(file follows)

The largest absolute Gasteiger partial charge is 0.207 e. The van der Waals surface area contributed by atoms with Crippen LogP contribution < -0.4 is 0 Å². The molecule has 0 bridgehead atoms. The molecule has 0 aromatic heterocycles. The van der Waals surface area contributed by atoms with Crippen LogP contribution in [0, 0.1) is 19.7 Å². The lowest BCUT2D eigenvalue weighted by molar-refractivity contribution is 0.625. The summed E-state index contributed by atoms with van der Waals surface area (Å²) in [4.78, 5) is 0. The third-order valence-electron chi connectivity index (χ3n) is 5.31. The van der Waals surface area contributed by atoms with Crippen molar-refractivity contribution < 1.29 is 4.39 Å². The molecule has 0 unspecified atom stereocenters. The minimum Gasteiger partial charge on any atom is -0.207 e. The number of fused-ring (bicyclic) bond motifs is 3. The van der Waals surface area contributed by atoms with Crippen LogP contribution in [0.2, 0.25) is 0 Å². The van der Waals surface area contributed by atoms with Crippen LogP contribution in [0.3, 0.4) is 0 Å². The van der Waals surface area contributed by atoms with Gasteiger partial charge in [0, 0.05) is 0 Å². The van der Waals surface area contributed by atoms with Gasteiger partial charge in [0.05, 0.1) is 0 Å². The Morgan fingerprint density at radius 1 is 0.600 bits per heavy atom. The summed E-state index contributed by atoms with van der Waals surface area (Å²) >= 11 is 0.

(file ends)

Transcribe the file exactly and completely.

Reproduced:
The largest absolute Gasteiger partial charge is 0.207 e. The van der Waals surface area contributed by atoms with Crippen LogP contribution < -0.4 is 0 Å². The molecule has 0 bridgehead atoms. The molecule has 0 aromatic heterocycles. The van der Waals surface area contributed by atoms with Crippen LogP contribution in [0, 0.1) is 19.7 Å². The lowest BCUT2D eigenvalue weighted by molar-refractivity contribution is 0.625. The summed E-state index contributed by atoms with van der Waals surface area (Å²) in [4.78, 5) is 0. The third-order valence-electron chi connectivity index (χ3n) is 5.31. The van der Waals surface area contributed by atoms with Crippen molar-refractivity contribution < 1.29 is 4.39 Å². The molecule has 0 unspecified atom stereocenters. The minimum Gasteiger partial charge on any atom is -0.207 e. The number of fused-ring (bicyclic) bond motifs is 3. The van der Waals surface area contributed by atoms with Crippen LogP contribution in [0.2, 0.25) is 0 Å². The van der Waals surface area contributed by atoms with Crippen LogP contribution in [0.3, 0.4) is 0 Å². The van der Waals surface area contributed by atoms with Gasteiger partial charge in [0, 0.05) is 0 Å². The van der Waals surface area contributed by atoms with Gasteiger partial charge in [0.05, 0.1) is 0 Å². The Morgan fingerprint density at radius 1 is 0.600 bits per heavy atom. The summed E-state index contributed by atoms with van der Waals surface area (Å²) >= 11 is 0.